When Bringing in the Professionals Makes Clear Business Sense
Entrepreneurs are an independent lot who aren’t afraid to roll up their sleeves and do whatever it takes to make their company succeed. For those with young or small businesses, this often means doing most, or even all, of the critical tasks within their operation.
Are you a do-it-all business owner?
You look after sales, marketing, bookkeeping and accounting. When supplies run low, you’re the person who calls your vendors and updates the inventory after the orders come in. Every so often – because you’re too busy to do it regularly – you’ll even vacuum and dust the office. Does this sound like you?
There are benefits to this do-it-all approach: lower costs – thanks to savings on salaries and service fees – and greater control over the key functions of the business. But while you’re hard at work with all these tasks, who’s working to grow the business?
Here’s why you shouldn’t – and can’t – do it all
In many cases, the benefits of complete self-sufficiency are outweighed by the disadvantages and risks small business owners face when they try to do everything themselves. These disadvantages and risks include:
- More mistakes. Business owners rarely excel in everything. So the owner who’s great in sales and customer service may not be so proficient in bookkeeping and administrative work, resulting in mistakes that may add up to significant costs.
- More time spent on tasks. It takes longer to do something when you lack the relevant expertise. For business owners, this translates into less time to work on what should be their most important goal: building the business.
- Tasks are put off or not done at all. Chances are, that entrepreneur who hasn’t filed his corporate and personal taxes for the last three years probably is no expert on tax accounting. And that website upgrade he said he was going to look after six months ago? Probably not in his wheelhouse either. Bottom line: these procrastinations and oversights all cost the business money.
With the right professional, even a little help can mean a lot
The right experts can make all the difference in a business, even when these experts don’t work full time in the company. A professional bookkeeper who comes in once a month is more likely to keep the books in order than an entrepreneur juggling multiple roles. A tax accountant who files dozens of returns for companies and individuals each year will do the job with greater accuracy and timeliness than a business owner who does it only once a year.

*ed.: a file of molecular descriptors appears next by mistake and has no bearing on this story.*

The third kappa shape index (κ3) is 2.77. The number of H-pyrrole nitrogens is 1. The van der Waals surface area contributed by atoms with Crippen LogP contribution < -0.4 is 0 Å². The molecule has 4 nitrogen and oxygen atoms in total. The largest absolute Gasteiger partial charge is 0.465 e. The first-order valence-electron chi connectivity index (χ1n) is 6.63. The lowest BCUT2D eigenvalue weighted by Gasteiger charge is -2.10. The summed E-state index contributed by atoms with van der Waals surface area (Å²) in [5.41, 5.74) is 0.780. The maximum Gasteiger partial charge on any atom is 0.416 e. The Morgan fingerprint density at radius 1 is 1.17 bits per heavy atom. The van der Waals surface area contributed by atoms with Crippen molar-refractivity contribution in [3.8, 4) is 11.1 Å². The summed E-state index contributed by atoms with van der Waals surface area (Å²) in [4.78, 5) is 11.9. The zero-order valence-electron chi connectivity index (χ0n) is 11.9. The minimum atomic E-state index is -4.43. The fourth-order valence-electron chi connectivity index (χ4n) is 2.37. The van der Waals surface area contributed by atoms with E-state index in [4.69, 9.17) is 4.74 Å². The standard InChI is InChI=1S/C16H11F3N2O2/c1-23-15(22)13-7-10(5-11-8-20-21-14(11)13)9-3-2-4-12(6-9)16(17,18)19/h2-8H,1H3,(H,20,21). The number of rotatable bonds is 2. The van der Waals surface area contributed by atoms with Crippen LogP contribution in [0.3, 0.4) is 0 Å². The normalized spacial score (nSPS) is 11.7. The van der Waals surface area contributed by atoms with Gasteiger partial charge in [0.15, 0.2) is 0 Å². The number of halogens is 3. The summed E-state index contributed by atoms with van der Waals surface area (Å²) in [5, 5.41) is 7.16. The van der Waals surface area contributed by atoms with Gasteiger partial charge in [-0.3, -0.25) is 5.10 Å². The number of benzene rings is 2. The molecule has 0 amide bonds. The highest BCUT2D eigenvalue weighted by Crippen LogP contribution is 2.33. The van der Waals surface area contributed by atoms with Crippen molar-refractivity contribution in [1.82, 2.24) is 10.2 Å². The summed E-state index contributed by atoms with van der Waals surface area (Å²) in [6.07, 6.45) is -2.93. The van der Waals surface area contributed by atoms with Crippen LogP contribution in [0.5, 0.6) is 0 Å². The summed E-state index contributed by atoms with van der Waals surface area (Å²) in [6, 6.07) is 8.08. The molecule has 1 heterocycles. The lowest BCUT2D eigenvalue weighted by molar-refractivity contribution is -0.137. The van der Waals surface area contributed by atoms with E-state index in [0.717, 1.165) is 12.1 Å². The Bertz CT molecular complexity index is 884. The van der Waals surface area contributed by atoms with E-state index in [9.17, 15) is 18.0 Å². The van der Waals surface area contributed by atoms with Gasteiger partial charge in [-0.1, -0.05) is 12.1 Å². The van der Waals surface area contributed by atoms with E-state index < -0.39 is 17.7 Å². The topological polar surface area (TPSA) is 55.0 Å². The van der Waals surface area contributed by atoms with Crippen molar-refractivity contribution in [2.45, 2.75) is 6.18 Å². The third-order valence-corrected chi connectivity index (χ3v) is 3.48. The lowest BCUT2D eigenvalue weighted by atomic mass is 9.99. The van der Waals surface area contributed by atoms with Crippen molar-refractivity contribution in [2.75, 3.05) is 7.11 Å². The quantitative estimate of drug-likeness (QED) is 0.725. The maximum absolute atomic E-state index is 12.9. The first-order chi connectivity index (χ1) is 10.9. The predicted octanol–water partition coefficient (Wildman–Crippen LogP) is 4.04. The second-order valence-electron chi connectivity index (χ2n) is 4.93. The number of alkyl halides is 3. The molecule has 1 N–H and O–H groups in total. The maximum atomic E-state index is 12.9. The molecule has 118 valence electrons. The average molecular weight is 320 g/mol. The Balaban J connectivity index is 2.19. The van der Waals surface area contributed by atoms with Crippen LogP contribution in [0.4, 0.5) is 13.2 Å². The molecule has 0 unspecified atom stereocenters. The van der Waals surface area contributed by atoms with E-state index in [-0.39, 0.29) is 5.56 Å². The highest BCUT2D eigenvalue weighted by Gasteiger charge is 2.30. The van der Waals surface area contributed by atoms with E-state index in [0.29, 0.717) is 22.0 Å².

For businesses that are struggling, a professional who’s well versed in corporate restructuring and the various options for filing a Division 1 proposal or bankruptcy can provide much-needed guidance.
There’s plenty of expert help, in Canada and beyond
Today, more and more service professionals are working as independent practitioners, with some even offering their services remotely. This is good news for small businesses because it means access to a greater pool of expertise within Canada and in other parts of the world.
By subcontracting experienced professionals, business owners are tapping into expertise they would likely be unable to afford to hire as either part- or full-time employees. These external resources also provide added value by bringing an objective, third-party perspective into the company. In most cases, these professionals can hit the ground running, so business owners won’t need to invest as much time and resources on onboarding as they would with a new employee.
So when should you seek professional help?
With tasks such as bookkeeping and tax accounting and filing, it’s best to get help from the start. This ensures that the company’s books and taxes are set up properly from Day One, which helps prevent mistakes that can cost big dollars later on. When it comes to financial issues, seek professional guidance, such as those provided by a licensed insolvency trustee, as soon as you identify a problem.
As your business continues to grow, you may need to transition from subcontracting professionals to hiring them as employees. Until that time comes, consider these external service providers as part of your company’s dream team.